The month of October was full of fiestas and I enjoyed it with family and a few old friends in Mumbai where the epicentre of my enjoyment was exploring old Mumbai (rather Bombay). Of course my day used to start with a strong cup of black tea and then some reading on the city before my daily expedition started. I feel that old Mumbai has been best captivated in the frame of the British (more precisely British-German) photographer Emil Otto Hoppe in 1929 during his visit to the present day Mumbai. Hoppe's street photographs of India undergoing revolutionary change from an agrarian culture to an industrial nation are unprecedented. Let me edify you that Hoppe often rejuvenated his intellect by sipping a cup of tea in the then famous Green Hotel, located in the heart of Bombay and his camera captured a variety of tea moods of that era - from elite tea drinking parlours (like the Courtyard of Green's Hotel) to local tea stalls. From the camera of Otto to the contemporary tea stalls that have swathed every nook & corner of the country, tea parlours and tea-drinking have gone through a dramatic evolution. And yet, there are things that remain unchanged, retaining a beautiful connect with the past.
Otto's photographs of Bombay & Calcutta (now Kolkata) make it clear that tea-drinking was widespread among the working classes. Like now, tea was made both at home and outside in the pre-independence era. Outside the home, tea is most commonly and easily found at the ubiquitous tea stalls that dot just about every street in India. The tea stall has become a part of the urban landscape and a cultural institution, palpable in the art exhibition titled Chai Wallah and other stories by the artist Vijay Gille.
It's said that many Bollywood playback singers (Geeta Dutt, for instance was known for her penchant for drinking tea) were so fond of tea so there was a proliferation of mobile tea-stalls (like those that we see in every court-complex of modern Indian cities) in the studios of yester-years. Almost all the heritage clubs in India served tea, especially in cities like Mumbai, Bangalore & Kolkata, where these clubs used to be the rendezvous of writers & journalists and tea was a strong conduit for their ebullient networking (as there were none of the social-networking sites). According to the historian Ville Melgén, the taste for tea was developed in India through a dedicated campaign by the producers of tea once production of the crop in India gained momentum. Initially, free samples of tea were offered from horse-drawn carts belonging to various companies. Much before Hoppe visited India (in the early 20th century) Brooke Bond started experimenting with a fleet of horse-drawn vans for distributing teas.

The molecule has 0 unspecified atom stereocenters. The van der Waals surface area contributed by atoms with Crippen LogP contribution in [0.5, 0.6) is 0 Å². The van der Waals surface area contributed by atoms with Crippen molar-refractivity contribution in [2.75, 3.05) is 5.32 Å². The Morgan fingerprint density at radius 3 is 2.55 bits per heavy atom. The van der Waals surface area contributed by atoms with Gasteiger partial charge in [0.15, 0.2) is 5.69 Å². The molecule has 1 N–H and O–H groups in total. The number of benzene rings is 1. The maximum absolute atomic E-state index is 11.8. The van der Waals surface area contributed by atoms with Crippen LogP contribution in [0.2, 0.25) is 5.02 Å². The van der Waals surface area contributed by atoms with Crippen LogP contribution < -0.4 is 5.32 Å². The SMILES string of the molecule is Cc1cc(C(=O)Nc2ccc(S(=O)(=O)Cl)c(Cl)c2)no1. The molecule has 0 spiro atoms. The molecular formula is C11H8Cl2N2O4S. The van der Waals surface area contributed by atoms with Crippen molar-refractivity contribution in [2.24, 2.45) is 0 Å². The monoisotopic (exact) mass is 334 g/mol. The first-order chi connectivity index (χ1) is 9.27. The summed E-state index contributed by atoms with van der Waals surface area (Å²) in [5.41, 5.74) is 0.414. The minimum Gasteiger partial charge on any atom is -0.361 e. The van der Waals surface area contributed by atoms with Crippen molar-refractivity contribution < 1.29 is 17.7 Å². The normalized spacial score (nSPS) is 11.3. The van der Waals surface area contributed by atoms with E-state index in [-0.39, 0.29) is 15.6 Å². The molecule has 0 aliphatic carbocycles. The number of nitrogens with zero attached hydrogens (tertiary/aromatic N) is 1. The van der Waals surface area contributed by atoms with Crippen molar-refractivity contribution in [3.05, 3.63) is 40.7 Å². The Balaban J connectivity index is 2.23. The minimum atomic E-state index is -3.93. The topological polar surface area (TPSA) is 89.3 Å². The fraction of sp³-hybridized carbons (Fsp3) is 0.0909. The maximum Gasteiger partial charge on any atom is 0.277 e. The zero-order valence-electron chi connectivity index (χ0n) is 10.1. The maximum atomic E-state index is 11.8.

The British tradition of taking tea with a little milk and sugar was introduced along with the samples. But it may be succinctly observed that unlike the British cup of tea, tea in India is not served in a set where the leaves are steeped separately. Rather, now tea in India is consumed with both milk and sugar but the tea leaves are not prepared separately by being steeped. Instead, the tea leaves are boiled along with additions and then boiled again after the addition of milk and sugar. There are many other popular variations depending on regional and cultural affiliations. Popular tea brews in Assam are saah and ronga saah (red tea without milk). In my home-state it is called Cha. In Hindi speaking north India, popular tea brews are Masala Chai and Kadak Chai. In cities like Bangalore & Delhi, I have come across Malai Mar Ke Chai (where a generous dollop of full fat cream is spooned into the cup of tea). A number of new varieties are visible across India, and with the young generation in view, players are also coming up with exciting varieties of flavoured iced tea. If Hoppe would have been alive, he would have certainly been enthralled with a vortex of tea-stalls & cafes - a much more vivid canvas for him to exercise his artistic brilliance.